How can you as a collector obtain specimens of individuals? Find them on the international market, or less likely on the illegal Russian market. But Tsvetkov said that virtually all of the S-A meteorites obtainable in Russia are fragments. What few individuals may be available bring whatever price the owner can manage to get. With a shrug, Tsvetkov said "maybe up to eight dollars a gram."
The original Russian collection is controlled by the Committee on Meteorites, which will not sell specimens. It will lend specimens to research institutions or swap specimens with Museums or scientific organizations. In rare instances the Committee has released specimens as gifts.
Future "Official Expeditions"?
In 1994 Tsvet-kov composed a letter signed by the chairman of the Astronomical Society asking the bureaucratic Committee on Meteorites to authorize for 1997 a 50-year international commemorative expedition, which Tsvetkov volunteered to organize and lead. He listed for the committee chairman, Mr. Sukulukov, several ways in which such an international effort would lead to further understanding of the S-A event and other meteorite falls and would be paid for entirely by foreign participants.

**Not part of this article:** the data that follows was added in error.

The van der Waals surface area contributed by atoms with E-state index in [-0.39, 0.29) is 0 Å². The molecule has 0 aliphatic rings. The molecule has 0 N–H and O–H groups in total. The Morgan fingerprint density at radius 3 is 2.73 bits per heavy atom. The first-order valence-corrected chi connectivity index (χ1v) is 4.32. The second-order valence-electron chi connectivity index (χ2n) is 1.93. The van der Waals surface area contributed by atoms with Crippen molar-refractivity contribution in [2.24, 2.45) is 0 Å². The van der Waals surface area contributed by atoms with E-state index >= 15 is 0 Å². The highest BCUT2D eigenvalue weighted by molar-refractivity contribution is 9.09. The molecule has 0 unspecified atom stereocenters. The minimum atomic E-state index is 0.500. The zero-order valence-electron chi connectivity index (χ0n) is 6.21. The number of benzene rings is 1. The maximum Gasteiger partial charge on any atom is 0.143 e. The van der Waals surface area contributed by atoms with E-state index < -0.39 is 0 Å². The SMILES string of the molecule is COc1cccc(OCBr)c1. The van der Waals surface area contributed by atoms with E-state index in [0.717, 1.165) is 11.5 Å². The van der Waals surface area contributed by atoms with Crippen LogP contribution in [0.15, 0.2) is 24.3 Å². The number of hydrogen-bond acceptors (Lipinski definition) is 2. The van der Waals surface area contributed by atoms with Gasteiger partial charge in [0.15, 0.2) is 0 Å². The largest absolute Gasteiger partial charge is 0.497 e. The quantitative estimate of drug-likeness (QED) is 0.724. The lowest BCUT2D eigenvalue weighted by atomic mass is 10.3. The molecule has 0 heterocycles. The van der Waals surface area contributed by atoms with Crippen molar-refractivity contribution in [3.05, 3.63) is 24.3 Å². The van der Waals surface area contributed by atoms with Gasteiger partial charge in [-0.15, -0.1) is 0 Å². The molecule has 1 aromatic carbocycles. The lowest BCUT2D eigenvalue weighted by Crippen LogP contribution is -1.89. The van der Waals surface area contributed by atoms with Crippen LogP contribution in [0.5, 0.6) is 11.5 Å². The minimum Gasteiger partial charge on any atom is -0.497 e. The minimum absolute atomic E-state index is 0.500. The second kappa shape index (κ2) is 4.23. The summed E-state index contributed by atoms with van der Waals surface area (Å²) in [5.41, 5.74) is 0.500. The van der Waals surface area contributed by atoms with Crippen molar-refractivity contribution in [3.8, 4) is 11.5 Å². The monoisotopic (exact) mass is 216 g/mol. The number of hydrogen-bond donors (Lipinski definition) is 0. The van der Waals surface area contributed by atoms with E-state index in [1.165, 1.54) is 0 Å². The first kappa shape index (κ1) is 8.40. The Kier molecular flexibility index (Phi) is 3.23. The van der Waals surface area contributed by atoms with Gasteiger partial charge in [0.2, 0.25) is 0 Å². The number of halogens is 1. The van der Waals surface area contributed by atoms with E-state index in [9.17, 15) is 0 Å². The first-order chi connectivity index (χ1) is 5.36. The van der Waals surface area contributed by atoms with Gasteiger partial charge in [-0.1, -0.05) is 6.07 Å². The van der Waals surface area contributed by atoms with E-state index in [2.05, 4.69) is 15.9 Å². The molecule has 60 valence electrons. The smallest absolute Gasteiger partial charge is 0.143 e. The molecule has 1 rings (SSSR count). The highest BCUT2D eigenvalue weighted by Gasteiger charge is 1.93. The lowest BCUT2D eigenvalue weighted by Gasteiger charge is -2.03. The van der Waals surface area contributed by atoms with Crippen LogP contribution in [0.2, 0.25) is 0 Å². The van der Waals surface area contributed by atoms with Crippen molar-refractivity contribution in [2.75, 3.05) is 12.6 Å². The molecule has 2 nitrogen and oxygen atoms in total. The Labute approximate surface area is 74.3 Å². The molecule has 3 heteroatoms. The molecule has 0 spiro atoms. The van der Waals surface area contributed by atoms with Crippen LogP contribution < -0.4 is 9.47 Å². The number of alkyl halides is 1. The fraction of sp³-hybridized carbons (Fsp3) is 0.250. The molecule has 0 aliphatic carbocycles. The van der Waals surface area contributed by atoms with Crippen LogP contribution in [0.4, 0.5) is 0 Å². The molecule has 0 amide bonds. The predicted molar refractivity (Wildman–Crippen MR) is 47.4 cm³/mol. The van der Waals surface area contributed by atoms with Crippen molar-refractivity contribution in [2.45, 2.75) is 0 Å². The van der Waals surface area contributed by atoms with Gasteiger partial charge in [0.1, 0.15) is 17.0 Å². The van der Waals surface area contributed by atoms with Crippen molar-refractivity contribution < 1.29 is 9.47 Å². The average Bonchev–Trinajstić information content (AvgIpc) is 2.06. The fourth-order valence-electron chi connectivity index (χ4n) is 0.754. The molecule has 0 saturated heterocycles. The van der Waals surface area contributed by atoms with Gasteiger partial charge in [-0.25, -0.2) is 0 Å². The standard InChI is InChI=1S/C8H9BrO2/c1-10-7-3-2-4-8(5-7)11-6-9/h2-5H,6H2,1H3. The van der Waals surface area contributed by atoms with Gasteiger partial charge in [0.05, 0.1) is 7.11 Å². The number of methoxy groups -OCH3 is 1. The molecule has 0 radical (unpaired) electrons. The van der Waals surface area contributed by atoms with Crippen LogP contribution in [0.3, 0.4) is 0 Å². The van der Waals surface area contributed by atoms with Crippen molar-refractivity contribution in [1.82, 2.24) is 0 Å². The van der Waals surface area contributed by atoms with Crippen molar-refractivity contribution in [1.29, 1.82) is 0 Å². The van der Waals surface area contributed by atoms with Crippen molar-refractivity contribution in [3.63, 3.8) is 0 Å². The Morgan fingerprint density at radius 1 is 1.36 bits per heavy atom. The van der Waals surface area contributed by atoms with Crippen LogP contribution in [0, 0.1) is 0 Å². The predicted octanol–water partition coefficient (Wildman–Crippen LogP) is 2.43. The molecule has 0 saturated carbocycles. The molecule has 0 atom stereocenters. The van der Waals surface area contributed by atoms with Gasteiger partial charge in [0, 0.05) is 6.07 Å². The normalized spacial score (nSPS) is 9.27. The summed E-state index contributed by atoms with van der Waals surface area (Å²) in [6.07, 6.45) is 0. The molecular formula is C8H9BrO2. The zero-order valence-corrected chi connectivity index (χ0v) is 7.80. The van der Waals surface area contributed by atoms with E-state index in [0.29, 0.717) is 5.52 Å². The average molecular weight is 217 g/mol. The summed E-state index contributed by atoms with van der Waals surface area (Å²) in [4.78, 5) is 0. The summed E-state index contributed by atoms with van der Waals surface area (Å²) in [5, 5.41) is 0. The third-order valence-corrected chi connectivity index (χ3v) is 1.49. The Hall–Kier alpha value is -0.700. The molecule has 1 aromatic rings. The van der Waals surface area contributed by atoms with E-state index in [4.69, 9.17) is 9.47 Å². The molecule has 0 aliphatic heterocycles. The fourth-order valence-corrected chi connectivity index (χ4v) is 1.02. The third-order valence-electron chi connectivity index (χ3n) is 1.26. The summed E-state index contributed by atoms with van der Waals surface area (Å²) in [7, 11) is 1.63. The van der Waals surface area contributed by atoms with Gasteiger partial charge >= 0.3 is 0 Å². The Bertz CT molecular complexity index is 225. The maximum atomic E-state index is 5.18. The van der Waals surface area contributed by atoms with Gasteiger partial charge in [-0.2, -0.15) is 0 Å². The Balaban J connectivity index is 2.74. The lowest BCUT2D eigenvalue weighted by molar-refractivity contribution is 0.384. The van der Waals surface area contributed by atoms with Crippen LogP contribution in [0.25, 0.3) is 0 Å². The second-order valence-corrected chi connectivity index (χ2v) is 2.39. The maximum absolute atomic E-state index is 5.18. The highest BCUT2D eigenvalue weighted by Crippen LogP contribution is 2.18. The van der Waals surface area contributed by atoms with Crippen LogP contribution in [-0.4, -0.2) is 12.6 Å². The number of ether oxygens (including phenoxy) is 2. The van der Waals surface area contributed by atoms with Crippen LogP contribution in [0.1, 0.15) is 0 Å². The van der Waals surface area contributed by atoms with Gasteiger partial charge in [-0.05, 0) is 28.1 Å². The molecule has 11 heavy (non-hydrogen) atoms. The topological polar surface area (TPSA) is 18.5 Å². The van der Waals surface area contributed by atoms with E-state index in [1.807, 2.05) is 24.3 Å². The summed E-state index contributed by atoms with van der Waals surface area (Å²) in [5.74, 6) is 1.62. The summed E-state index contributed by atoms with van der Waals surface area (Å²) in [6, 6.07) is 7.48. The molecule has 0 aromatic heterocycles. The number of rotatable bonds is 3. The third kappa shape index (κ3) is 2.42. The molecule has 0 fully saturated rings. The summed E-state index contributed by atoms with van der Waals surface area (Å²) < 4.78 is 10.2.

On the 19th of May 1994 came this reply, which in part said:
Dear Dr. Tsvetkov,
Details of the Sikhote-Alin meteorite site have already been exhaustively studied, and there is no need to further study the event. Further, I find it highly doubtful that your proposed expedition could contribute any new scientific data on the problem of the Sikhote-Alin meteorite. It is also doubtful that the study of microdispersed matter would contribute to further understanding of the event. Further, removal of S-A meteorites by foreigners decreases the opportunity [of the Committee on Meteorites] to exchange samples with scientists who have meteorites from other sites. In response to transferring part of the recovered fragments to the Russian Academy of Science, there is no need since the Academy already has enough recovered samples, and they are well studied. We further think that all future visits to the site should be restricted.
Does this scientifically unsound decision mean that the remaining 70 tons of S-A meteorites, oxidizing away in the ground, will never see the light of day? No. There will always be the pirates.
© Copyright Pallasite Press 1996